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22 May 1859, Edinburgh M.D., Kt, KStJ, D.L., LL.D., Sportsman, Writer, Poet, Politician, Justicer, Spiritualist Crowborough, 7 July 1930

Clothes

From The Arthur Conan Doyle Encyclopedia


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Clothes is the third article of the series American Impressions by Miss Conan Doyle written by Mary Conan Doyle, the first daughter of Arthur Conan Doyle, in the Los Angeles Evening Express on 17 may 1920.


Clothes

Los Angeles Evening Express
(17 may 1920, p. 4)

You would have thought "dress" the more fitting term, I am sure? But all the same, I mean just clothes! For the word "dress" signifies a certain fussiness which doesn't accord with the American character in the least. The apparel oft proclaims the man, but always the woman, and therein lies the real interest.

Now the best type American woman wears the loveliest, airy things underneath and a quiet, perfectly tailored costume on top — and there you have it — the spiritual symbol. Clothes are always that with women. In the same way the woman whose petticoat shows beneath her skirt, and whose shoe laces are badly tied, has just that same defect in her mental makeup.

One sees another aspect of this in the sporting type. No fancy effects anywhere here, but real leather brogues, real Irish homespuns, topped by a real aquascutum raincoat, and the quality of enduring steadfastness goes right through mind and heart.

Women, in the main, are true to type, whatever fashion prevails, and this applies universally. But there is a difference in customs and sense of fitness, according to environment and climatic conditions, which modifies this to some extent. For instance, to northern eyes it seems very strange to see women appearing at afternoon functions in full evening dress, slipping off the shoulders. To those same northern eyes it seems perhaps a little much and perhaps a little flat without the glow of electric light and the dainty brilliance of crystal chandeliers to set it off in its true beauty. So much of the charm of evening dress lies in the fact it is worn so very few hours out of the 24. I'm sure in the days of our great grandmothers, when frocks slipped off the shoulder from dawn till dark — well, shoulders were no treat till some inspired woman started wearing a high collar, and then all the men started wondering what her shoulders were like — and charm revived.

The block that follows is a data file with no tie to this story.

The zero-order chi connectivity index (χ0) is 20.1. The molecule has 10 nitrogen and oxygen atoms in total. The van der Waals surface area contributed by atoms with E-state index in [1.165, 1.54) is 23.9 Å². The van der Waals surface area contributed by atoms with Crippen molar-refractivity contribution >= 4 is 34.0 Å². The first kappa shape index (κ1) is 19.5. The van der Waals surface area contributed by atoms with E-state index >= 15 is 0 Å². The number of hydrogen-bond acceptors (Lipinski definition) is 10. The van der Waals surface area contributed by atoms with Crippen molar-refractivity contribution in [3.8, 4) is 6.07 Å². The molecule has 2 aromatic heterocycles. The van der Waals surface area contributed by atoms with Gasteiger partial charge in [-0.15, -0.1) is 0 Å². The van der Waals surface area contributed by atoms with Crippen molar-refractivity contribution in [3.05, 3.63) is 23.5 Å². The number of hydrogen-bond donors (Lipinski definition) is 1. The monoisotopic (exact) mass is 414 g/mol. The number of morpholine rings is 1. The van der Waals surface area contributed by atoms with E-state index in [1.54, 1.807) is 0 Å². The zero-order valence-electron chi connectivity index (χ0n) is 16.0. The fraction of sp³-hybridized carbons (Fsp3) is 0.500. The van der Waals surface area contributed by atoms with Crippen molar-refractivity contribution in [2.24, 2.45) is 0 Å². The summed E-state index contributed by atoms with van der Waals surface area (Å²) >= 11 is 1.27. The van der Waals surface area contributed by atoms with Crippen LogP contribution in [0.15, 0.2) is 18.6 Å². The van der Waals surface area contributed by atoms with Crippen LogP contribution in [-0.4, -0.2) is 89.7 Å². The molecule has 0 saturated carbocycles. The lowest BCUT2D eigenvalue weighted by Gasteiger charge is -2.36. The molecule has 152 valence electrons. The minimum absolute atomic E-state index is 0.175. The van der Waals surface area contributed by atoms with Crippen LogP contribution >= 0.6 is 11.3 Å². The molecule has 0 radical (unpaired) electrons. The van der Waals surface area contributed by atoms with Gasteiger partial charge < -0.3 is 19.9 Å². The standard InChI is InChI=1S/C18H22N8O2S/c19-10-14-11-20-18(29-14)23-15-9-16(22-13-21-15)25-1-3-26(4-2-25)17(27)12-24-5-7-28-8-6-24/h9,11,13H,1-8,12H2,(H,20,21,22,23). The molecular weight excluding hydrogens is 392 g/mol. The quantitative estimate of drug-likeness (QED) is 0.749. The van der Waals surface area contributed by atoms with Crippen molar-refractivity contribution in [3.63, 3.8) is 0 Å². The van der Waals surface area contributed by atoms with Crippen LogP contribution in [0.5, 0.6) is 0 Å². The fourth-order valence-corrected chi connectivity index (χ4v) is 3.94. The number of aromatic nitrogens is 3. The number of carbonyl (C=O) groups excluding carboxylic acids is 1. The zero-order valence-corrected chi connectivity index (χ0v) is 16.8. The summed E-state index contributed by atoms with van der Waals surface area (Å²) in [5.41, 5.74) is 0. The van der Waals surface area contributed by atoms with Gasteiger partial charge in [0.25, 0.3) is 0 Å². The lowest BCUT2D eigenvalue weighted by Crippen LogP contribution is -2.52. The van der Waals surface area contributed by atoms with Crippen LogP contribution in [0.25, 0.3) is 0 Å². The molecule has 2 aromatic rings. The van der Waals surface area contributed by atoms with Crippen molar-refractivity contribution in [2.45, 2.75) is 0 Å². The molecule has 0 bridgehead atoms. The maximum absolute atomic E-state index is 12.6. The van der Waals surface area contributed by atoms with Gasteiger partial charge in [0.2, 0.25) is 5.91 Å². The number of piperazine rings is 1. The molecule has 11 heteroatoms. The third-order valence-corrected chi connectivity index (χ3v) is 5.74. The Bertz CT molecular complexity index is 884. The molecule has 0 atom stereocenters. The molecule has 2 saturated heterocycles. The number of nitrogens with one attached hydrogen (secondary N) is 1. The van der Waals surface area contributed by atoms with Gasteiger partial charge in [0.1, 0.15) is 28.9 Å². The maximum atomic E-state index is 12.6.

However, in the matter of evening dress in the daytime, it is evidently a southern custom, and Americans are in good company, for I remember the great Italian actress, Eleanor Duse, who had traveled from Rome to London especially to be present at Ellen Terry's jubilee benefit matinee, wore a low gown for that occasion, and was the only one in the theater so attired. Yet so perfect was her poise one never felt for a moment she was out of place. And this perfection is possible to all, for the symbolism of clothes is universal. Let us seek the harmony of things, be true to our type and our best, and the result may be quiet sincerity or originality, but it can never be anything crude or ugly, for these defects are simply half-baked ideas expressed before their maturity.

So much for clothes.





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